Low Blood Flow Estimates in Lower-Leg Arteries Predict Cardiovascular Events in Japanese Patients With Type 2 Diabetes With Normal Ankle-Brachial Indexes

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To examine the association of baseline measures in lower-leg arteries and conventional cardiovascular risk factors with the incidence of cardiovascular disease (CVD) events in type 2 diabetic patients with normal ankle-brachial indexes (ABIs) (>0.9).


We studied 129 type 2 diabetic patients and 35 age-matched nondiabetic subjects with no apparent CVD consecutively admitted to our hospital. At baseline, total flow volume and resistive index, as an index of vascular resistance, at the popliteal artery was evaluated using gated two-dimensional cine-mode phase-contrast magnetic resonance imaging. Patients were followed 4.8 ± 1.5 years (range 3.0–8.2) or until their first event of CVD.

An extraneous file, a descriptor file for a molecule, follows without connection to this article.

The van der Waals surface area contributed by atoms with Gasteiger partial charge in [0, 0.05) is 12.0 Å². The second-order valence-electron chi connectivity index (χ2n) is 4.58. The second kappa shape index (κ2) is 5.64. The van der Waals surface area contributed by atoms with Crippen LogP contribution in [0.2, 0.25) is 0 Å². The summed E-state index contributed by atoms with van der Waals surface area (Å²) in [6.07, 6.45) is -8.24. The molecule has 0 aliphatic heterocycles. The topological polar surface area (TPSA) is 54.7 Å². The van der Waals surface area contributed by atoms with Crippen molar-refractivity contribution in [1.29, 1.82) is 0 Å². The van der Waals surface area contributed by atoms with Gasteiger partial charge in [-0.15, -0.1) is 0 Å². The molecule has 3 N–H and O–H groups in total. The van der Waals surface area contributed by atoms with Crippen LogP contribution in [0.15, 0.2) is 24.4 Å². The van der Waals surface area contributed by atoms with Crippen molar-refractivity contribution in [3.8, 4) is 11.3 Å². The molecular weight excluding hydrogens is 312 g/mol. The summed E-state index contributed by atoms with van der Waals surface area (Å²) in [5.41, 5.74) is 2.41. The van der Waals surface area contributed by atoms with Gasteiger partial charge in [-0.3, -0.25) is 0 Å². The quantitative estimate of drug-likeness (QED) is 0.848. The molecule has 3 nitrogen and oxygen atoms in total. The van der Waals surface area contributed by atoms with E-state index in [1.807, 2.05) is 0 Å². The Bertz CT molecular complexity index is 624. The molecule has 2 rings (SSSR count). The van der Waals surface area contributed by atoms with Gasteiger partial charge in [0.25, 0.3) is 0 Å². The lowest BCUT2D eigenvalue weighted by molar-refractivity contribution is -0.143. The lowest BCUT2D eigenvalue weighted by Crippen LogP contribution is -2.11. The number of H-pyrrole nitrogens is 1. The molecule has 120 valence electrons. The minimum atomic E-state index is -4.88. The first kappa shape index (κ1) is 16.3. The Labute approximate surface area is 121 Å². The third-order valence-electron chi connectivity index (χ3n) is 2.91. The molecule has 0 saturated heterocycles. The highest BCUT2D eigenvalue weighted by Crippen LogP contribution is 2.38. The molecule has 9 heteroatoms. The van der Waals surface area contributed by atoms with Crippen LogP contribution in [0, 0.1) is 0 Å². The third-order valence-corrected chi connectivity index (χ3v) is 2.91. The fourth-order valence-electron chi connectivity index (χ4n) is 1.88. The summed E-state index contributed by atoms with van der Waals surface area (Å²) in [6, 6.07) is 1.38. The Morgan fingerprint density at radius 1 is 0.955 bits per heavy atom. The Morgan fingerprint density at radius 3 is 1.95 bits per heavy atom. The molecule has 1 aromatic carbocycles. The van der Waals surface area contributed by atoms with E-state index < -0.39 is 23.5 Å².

On follow-up, 16 patients developed primary CVD events. Patients with CVD had lower blood flow (P < 0.01) and higher vascular resistance (P < 0.05) than patients without CVD. When the patients were grouped into tertiles according to their levels of total flow volume (129.6–85.5, 85.3–63.3, and 62.7–23.8 ml/min), Kaplan-Meier analysis showed a higher probability of developing CVD events in patients in the lowest than in patients in the highest (P = 0.0199, log-rank test) tertile. Multivariate Cox proportional hazards analysis revealed that the lowest tertile for flow volume (hazard ratio [HR] 8.60, 95% CI 1.61–45.97, P = 0.012), hypertension (3.99, 1.12–14.25, P = 0.033), and smoking status (12.01, 1.21–119.28, P = 0.034) were significant independent predictors of CVD events.


We have demonstrated that low blood flow estimates in lower-leg arteries may be predictive for CVD events among Japanese patients with type 2 diabetes even though they have a normal ABI.

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